In our news wrap Friday, Duke Energy says surging water breached a dam at a closed power plant near Wilmington, North Carolina, and could be spilling toxic coal ash into the Cape Fear river. Also, Tanzanian officials say at least 136 people died when a ferry capsized and sank on Thursday.
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In the days's other news, the flood disaster deepened across the Carolinas in the wake of Hurricane Florence.
Duke Energy said surging water breached a dam at a closed power plant near Wilmington, North Carolina, and could be filling toxic coal ash into the Cape Fear River. Meanwhile, the governor warned that, for some communities, the worst is yet to come.
Gov. Roy Cooper, D-N.C.:
Some locations won't see rivers crest until late in the weekend. And flooding will continue well into next week. This means that lives are still at risk and people need to stay alert for local evacuation orders.
Rivers are also rising in Eastern South Carolina, prompting a new wave of evacuations today. And the storm's overall death toll has now climbed to at least 42.
In Tanzania, officials say at least 136 people died when a ferry capsized and sank on Thursday. It happened at Lake Victoria just off the dock as the ferry was making its way between two islands. Today, the vessel late overturned with its hull exposed. Crews pulled bodies from the water as hundreds of people watched from the shore. Officials estimate there were close to 300 people aboard, three times the ferry's capacity.
Brexit negotiations between Britain and the European Union are — quote — "at an impasse." That word today from British Prime Minister Theresa May. On Thursday in Austria, E.U. officials rejected May's blueprints for leaving the bloc.
Today, in a televised statement, she challenged them to offer their own plan.
I have worked to bring people with me, even when that has not always seemed possible. No one wants a good deal more than me. But the E.U. should be clear, I will not overturn the result of the referendum, nor will I break up my country.
Later, the president of the E.U. Council, Donald Tusk, said compromise is — quote — "still possible."
The two sides meet again in mid-October in what could be a make-or-break summit.
Back in this country, President Trump today walked back his order to declassify unredacted documents from the Russia investigation. He said the Justice Department and U.S. allies raised security concerns, so the department's inspector general will review the material first.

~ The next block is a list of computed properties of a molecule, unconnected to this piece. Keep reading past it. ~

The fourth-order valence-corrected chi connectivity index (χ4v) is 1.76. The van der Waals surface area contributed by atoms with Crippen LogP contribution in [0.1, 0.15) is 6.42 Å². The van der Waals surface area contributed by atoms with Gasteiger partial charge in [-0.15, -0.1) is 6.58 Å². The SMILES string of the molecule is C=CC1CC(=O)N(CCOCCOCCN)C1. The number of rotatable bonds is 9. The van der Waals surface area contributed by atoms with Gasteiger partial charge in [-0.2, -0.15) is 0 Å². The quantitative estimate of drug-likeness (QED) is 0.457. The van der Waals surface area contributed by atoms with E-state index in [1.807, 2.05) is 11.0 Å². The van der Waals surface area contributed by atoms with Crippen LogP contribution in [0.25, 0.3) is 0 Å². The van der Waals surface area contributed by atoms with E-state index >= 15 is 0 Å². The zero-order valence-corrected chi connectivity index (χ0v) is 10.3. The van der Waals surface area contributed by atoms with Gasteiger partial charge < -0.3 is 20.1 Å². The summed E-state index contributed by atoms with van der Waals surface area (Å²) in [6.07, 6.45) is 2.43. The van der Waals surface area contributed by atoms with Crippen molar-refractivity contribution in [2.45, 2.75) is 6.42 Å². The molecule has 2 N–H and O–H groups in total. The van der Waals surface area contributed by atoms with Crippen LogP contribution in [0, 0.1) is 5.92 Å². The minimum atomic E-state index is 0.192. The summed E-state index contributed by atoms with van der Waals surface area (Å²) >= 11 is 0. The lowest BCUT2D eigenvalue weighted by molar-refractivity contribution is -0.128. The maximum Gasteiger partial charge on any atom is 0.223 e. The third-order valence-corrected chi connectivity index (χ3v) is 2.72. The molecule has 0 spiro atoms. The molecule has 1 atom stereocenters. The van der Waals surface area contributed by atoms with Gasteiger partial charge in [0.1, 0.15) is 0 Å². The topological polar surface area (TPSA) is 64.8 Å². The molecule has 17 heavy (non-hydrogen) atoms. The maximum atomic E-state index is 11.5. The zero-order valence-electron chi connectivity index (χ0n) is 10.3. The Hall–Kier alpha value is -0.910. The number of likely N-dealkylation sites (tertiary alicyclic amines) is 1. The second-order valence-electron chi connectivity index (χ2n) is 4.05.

Mr. Trump added on Twitter — quote — "In the end, I can always declassify if it proves necessary."
There's word the president's former personal lawyer John Dowd offered to pay legal fees for two Trump campaign officials. Paul Manafort and Rick Gates were charged in connection with the special counsel's Russia probe. The Wall Street Journal and others report Dowd wanted to use the White House legal fund, but White House aides said no.
Meanwhile, another former Trump lawyer, Michael Cohen, confirms he's been interviewed in the Russia probe. His lawyer says Cohen provided — quote — "critical information."
An independent investigation has found the University of Maryland is responsible for the death of football player Jordan McNair. The 19-year-old died of heatstroke after a grueling practice in June. The report blamed athletic trainers for failing to identify symptoms and aggressively treat them.
On Wall Street today, the Dow Jones industrial average gained 86 points to close the 26743. The Nasdaq fell 41 points in the S&P 500 slipped one point. For the week, the Dow gained 2 percent, the Nasdaq and the S&P gained a fraction of 1 percent.
And in one Western Greek town, it looks like Halloween came early. Spider webs spanning nearly 1,000 feet are blanketing trees and low-lying vegetation along the coastline of Aitoliko. Experts say unusual heat and humidity led to huge numbers of lake flies, the spider's favorite food. And that in turn fueled a spider population boom.
Still to come on the "NewsHour", the complex and difficult process many women go through to report sexual assault; how abortion politics are limiting American women's access to contraception; Mark Shields and Ramesh Ponnuru break down the week's political news; plus, film legends Robert Redford and Sissy Spacek discuss their new film.